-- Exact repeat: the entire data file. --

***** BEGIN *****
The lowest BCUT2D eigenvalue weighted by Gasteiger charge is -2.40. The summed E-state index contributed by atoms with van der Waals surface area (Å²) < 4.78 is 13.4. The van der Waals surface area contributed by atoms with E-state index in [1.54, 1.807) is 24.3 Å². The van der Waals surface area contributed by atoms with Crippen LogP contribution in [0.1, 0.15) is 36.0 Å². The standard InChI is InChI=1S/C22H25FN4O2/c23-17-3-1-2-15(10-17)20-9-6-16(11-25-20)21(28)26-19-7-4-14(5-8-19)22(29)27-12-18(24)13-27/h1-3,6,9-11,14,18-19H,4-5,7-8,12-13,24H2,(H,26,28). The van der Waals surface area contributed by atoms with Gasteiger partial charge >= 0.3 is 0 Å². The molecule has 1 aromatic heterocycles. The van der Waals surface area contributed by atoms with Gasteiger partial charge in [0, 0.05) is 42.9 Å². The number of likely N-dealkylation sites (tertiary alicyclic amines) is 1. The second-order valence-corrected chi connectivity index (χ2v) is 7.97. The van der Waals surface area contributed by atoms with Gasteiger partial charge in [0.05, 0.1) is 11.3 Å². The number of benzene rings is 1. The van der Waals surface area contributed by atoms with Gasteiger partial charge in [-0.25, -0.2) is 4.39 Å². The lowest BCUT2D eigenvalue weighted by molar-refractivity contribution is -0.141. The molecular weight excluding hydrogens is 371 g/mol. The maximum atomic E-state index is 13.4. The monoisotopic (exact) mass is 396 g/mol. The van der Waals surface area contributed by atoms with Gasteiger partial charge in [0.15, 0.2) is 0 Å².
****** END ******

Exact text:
The lowest BCUT2D eigenvalue weighted by Gasteiger charge is -2.40. The summed E-state index contributed by atoms with van der Waals surface area (Å²) < 4.78 is 13.4. The van der Waals surface area contributed by atoms with E-state index in [1.54, 1.807) is 24.3 Å². The van der Waals surface area contributed by atoms with Crippen LogP contribution in [0.1, 0.15) is 36.0 Å². The standard InChI is InChI=1S/C22H25FN4O2/c23-17-3-1-2-15(10-17)20-9-6-16(11-25-20)21(28)26-19-7-4-14(5-8-19)22(29)27-12-18(24)13-27/h1-3,6,9-11,14,18-19H,4-5,7-8,12-13,24H2,(H,26,28). The van der Waals surface area contributed by atoms with Gasteiger partial charge >= 0.3 is 0 Å². The molecule has 1 aromatic heterocycles. The van der Waals surface area contributed by atoms with Gasteiger partial charge in [0, 0.05) is 42.9 Å². The number of likely N-dealkylation sites (tertiary alicyclic amines) is 1. The second-order valence-corrected chi connectivity index (χ2v) is 7.97. The van der Waals surface area contributed by atoms with Gasteiger partial charge in [0.05, 0.1) is 11.3 Å². The number of benzene rings is 1. The van der Waals surface area contributed by atoms with Gasteiger partial charge in [-0.25, -0.2) is 4.39 Å². The lowest BCUT2D eigenvalue weighted by molar-refractivity contribution is -0.141. The molecular weight excluding hydrogens is 371 g/mol. The maximum atomic E-state index is 13.4. The monoisotopic (exact) mass is 396 g/mol. The van der Waals surface area contributed by atoms with Gasteiger partial charge in [0.15, 0.2) is 0 Å².